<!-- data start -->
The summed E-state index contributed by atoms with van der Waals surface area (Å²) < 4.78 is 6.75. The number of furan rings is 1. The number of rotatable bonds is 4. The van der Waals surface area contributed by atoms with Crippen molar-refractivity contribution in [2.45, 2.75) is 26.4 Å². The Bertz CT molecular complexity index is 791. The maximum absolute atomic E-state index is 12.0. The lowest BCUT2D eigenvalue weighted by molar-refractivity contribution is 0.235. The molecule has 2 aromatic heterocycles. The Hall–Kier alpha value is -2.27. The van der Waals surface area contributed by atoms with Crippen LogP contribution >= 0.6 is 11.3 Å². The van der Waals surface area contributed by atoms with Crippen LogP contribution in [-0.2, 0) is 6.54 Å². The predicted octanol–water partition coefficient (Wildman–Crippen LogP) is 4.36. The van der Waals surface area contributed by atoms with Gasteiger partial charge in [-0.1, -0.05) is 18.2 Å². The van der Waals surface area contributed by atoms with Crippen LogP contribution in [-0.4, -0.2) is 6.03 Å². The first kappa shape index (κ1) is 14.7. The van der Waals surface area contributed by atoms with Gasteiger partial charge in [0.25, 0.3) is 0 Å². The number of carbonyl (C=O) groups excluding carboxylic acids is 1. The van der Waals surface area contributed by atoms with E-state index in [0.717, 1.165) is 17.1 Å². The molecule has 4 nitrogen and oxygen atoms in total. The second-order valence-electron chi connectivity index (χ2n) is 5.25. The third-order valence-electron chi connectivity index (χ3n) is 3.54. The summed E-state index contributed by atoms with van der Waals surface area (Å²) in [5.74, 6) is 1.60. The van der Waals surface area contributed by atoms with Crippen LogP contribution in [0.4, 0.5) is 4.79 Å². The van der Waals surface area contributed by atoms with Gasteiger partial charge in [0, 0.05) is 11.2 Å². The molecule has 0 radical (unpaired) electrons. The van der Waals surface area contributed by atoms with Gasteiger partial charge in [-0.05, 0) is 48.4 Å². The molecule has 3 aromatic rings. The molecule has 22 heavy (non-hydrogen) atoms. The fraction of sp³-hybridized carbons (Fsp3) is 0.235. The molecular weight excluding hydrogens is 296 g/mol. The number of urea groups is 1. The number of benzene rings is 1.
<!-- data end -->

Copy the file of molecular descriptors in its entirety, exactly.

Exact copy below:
The summed E-state index contributed by atoms with van der Waals surface area (Å²) < 4.78 is 6.75. The number of furan rings is 1. The number of rotatable bonds is 4. The van der Waals surface area contributed by atoms with Crippen molar-refractivity contribution in [2.45, 2.75) is 26.4 Å². The Bertz CT molecular complexity index is 791. The maximum absolute atomic E-state index is 12.0. The lowest BCUT2D eigenvalue weighted by molar-refractivity contribution is 0.235. The molecule has 2 aromatic heterocycles. The Hall–Kier alpha value is -2.27. The van der Waals surface area contributed by atoms with Crippen LogP contribution >= 0.6 is 11.3 Å². The van der Waals surface area contributed by atoms with Crippen LogP contribution in [-0.2, 0) is 6.54 Å². The predicted octanol–water partition coefficient (Wildman–Crippen LogP) is 4.36. The van der Waals surface area contributed by atoms with Gasteiger partial charge in [-0.1, -0.05) is 18.2 Å². The van der Waals surface area contributed by atoms with Crippen LogP contribution in [-0.4, -0.2) is 6.03 Å². The first kappa shape index (κ1) is 14.7. The van der Waals surface area contributed by atoms with Gasteiger partial charge in [0.25, 0.3) is 0 Å². The number of carbonyl (C=O) groups excluding carboxylic acids is 1. The van der Waals surface area contributed by atoms with E-state index in [0.717, 1.165) is 17.1 Å². The molecule has 4 nitrogen and oxygen atoms in total. The second-order valence-electron chi connectivity index (χ2n) is 5.25. The third-order valence-electron chi connectivity index (χ3n) is 3.54. The summed E-state index contributed by atoms with van der Waals surface area (Å²) in [5.74, 6) is 1.60. The van der Waals surface area contributed by atoms with Crippen LogP contribution in [0.4, 0.5) is 4.79 Å². The van der Waals surface area contributed by atoms with Gasteiger partial charge in [0, 0.05) is 11.2 Å². The molecule has 0 radical (unpaired) electrons. The van der Waals surface area contributed by atoms with Gasteiger partial charge in [-0.05, 0) is 48.4 Å². The molecule has 3 aromatic rings. The molecule has 22 heavy (non-hydrogen) atoms. The fraction of sp³-hybridized carbons (Fsp3) is 0.235. The molecular weight excluding hydrogens is 296 g/mol. The number of urea groups is 1. The number of benzene rings is 1.